lazy day today....lost early day light hours to certain speculation tasks...
then downed a tree, debarked on another in the shade, established solar south (my guess and subsequent tractor work was very close), checked to see if my BMS was still working after transfering more than 1.4KW, then did chainsaw maintenance in the shade.
Hi Inge, yes but my fellow Alpha Centaurians see no such excuse as viable :]
Mark, while being a good shot, I'd rather try the trick of putting cat dung in their burrows' entrances...just don't know anyone with excess cat dung (nearby anyways).
How are you liking that saw, have you had it for a while? I was curious about getting an electric but wasn't sure how quickly the batteries recharge, if you'd have to pace yourself. A couple years ago we did some work on the berm shed and used the electric saws for shaping most of the joinery, and had to swap batteries a couple times each day. Do you plan any mortise and tenons, going to hammer in rebar, or do you have another method in mind for the posts and beams?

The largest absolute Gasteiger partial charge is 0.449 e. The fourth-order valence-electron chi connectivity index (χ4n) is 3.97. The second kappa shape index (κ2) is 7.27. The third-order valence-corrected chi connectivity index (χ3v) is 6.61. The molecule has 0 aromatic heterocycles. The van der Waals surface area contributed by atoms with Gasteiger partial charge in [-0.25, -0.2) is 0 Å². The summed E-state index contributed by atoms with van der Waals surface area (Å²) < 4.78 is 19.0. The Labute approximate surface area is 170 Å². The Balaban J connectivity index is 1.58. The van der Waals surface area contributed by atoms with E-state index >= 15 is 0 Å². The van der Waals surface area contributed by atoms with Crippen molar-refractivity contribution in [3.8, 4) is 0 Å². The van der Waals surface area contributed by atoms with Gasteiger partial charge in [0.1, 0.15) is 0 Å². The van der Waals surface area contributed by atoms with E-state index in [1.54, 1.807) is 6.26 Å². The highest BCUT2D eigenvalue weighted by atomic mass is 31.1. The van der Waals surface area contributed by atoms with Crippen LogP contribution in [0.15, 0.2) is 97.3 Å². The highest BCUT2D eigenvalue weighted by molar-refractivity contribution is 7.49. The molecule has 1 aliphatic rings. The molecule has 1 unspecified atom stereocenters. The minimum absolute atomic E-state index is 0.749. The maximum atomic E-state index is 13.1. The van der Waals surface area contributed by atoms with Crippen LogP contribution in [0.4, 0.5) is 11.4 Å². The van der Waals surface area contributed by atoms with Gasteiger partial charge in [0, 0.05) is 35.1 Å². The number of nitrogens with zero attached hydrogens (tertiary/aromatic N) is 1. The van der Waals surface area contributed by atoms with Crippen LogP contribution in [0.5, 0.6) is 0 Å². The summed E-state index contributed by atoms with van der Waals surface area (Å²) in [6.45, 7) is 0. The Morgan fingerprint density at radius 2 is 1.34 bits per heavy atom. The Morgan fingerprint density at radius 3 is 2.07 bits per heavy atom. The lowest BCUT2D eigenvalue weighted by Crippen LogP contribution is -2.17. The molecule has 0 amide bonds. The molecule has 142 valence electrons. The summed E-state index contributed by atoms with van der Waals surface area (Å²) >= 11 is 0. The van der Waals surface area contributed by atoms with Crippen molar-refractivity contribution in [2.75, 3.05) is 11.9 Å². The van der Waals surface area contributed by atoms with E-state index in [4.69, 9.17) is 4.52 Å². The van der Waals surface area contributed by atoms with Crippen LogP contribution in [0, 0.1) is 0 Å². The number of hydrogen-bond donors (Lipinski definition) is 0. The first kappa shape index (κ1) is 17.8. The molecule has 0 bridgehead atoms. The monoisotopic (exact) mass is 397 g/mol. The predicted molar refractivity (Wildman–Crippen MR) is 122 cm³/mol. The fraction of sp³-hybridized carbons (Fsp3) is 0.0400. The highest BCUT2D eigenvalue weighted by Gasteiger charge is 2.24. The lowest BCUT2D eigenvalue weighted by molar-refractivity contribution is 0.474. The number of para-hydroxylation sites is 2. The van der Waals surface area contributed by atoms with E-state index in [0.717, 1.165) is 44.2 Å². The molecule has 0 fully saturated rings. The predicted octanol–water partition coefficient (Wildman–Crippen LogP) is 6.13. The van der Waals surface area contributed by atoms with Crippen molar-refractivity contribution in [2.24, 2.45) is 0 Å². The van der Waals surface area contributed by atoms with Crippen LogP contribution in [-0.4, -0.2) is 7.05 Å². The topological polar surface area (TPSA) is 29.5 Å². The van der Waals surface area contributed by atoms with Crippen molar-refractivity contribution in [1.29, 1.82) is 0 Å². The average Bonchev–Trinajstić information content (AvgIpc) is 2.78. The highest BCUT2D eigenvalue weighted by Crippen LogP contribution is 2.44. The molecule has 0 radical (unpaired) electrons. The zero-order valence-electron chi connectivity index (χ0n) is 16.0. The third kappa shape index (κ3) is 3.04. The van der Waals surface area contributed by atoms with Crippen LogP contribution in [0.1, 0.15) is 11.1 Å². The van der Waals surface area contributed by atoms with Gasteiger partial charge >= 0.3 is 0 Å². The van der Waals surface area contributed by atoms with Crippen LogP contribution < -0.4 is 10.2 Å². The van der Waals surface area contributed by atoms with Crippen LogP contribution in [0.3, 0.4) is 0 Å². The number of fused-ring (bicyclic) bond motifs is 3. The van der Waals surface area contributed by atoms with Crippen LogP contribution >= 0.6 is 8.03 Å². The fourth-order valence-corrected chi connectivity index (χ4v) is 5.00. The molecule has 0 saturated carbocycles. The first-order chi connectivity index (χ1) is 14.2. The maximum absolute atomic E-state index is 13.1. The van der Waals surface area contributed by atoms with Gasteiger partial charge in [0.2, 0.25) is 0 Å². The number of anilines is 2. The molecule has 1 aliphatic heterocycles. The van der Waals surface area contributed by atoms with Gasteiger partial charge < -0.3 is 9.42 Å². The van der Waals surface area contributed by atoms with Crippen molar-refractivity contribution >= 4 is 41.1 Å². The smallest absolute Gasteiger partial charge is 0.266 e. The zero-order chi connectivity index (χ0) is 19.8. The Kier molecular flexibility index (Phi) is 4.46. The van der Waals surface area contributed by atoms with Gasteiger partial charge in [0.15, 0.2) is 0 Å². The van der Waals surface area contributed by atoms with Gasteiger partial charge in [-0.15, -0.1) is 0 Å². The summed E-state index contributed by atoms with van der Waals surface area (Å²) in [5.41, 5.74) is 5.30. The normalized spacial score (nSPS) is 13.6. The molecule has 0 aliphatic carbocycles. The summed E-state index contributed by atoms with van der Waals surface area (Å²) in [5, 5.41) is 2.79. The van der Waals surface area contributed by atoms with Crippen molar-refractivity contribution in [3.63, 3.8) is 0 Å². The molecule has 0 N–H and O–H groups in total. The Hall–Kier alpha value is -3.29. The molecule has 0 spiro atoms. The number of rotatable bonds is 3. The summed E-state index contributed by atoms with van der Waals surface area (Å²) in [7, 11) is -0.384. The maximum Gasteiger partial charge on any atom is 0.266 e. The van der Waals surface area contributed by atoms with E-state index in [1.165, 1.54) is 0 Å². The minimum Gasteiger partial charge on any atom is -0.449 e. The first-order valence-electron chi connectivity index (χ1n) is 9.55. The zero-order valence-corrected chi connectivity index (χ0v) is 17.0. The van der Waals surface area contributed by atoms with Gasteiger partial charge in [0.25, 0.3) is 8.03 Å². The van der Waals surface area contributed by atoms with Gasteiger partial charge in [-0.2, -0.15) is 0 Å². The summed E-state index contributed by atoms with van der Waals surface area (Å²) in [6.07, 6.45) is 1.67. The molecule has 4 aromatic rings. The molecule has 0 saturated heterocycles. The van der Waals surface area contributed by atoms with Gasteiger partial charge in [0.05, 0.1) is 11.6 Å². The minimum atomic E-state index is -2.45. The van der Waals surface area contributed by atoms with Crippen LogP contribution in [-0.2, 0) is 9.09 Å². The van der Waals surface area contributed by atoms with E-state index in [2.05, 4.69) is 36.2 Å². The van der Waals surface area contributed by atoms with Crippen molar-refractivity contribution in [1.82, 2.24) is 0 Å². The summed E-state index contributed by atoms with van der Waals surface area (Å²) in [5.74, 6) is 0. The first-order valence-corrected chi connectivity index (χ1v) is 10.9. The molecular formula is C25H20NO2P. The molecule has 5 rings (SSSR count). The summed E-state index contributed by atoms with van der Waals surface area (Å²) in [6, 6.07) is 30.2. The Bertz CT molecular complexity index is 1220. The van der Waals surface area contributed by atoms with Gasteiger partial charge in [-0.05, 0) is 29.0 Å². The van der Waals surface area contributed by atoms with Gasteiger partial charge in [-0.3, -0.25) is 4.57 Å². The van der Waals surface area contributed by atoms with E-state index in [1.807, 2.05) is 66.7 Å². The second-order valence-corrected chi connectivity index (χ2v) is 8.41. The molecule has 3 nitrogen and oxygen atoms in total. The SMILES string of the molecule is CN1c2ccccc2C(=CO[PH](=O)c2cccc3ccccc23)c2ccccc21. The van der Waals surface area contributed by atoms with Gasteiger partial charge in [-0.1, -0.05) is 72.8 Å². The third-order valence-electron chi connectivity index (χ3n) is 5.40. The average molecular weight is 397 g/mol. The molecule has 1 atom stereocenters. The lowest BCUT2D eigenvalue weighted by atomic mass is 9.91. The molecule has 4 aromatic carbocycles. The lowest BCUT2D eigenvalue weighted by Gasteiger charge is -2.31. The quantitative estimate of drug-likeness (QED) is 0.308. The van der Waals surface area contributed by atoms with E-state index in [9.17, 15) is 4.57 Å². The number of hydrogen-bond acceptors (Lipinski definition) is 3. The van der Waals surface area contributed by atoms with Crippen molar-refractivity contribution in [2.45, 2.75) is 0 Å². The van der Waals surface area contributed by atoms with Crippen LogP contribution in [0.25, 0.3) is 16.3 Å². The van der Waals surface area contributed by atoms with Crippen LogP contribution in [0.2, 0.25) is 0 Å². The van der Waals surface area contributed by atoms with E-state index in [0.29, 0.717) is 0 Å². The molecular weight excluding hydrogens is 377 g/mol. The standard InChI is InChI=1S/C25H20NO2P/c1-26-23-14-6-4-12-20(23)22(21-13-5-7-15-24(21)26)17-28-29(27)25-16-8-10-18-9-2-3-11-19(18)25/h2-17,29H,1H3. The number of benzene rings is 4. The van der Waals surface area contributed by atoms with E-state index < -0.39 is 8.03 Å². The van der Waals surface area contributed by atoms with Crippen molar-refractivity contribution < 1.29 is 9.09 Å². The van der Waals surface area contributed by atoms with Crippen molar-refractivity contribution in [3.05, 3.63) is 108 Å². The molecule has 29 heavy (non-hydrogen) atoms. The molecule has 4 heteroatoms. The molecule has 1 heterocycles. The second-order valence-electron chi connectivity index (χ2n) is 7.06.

I'm not quite a lumberjack, but that's OK, I sleep all night and I dream all day; I'll coppice trees, I'll grow my food, and compost poo and pee! With a well and off-grid solar, it's a permies life for me! https://www.youtube.com/watch?v=FshU58nI0Ts
Mark Brunnr wrote:How are you liking that saw, have you had it for a while? I was curious about getting an electric but wasn't sure how quickly the batteries recharge, ..........Do you plan any mortise and tenons, going to hammer in rebar, or do you have another method in mind for the posts and beams?
Love the 16" saw. Durable as heck. Bought the same model I used in the Boot Camp. If you buy four 4Ah batteries and have the same or better solar system I have, you can saw all day provided you immediately put an exhausted battery on the charger....in a previous post, I mentioned that 0.5 charge on a 4Ah battery took a max of 2 hours....the exact time I haven't measured yet, I suspect it is less.
From experience with the berm shed and the Abbey, Josiah will point out that small 2" deep joints with max surface area tended to hold up better to tremendous lateral forces found in wofatis. Other types of joints tend to split.
From looking at Cooper Cabin, the berm shed, and the Abbey, it is my sense that mortise and tendons work great for barns to hold dry hay but not wet dirt. Perhaps an Amish carpenter could prove me wrong, but the berm shed convinced me otherwise.
I will do 2" deep joints and pin with 1/2 rebar where ever I feel it is necessary. I won't have enough summer to make wooden pegs.
I believe the battery powered chainsaw is a requirement over the gasoline, but you'd need to check with Paul on that.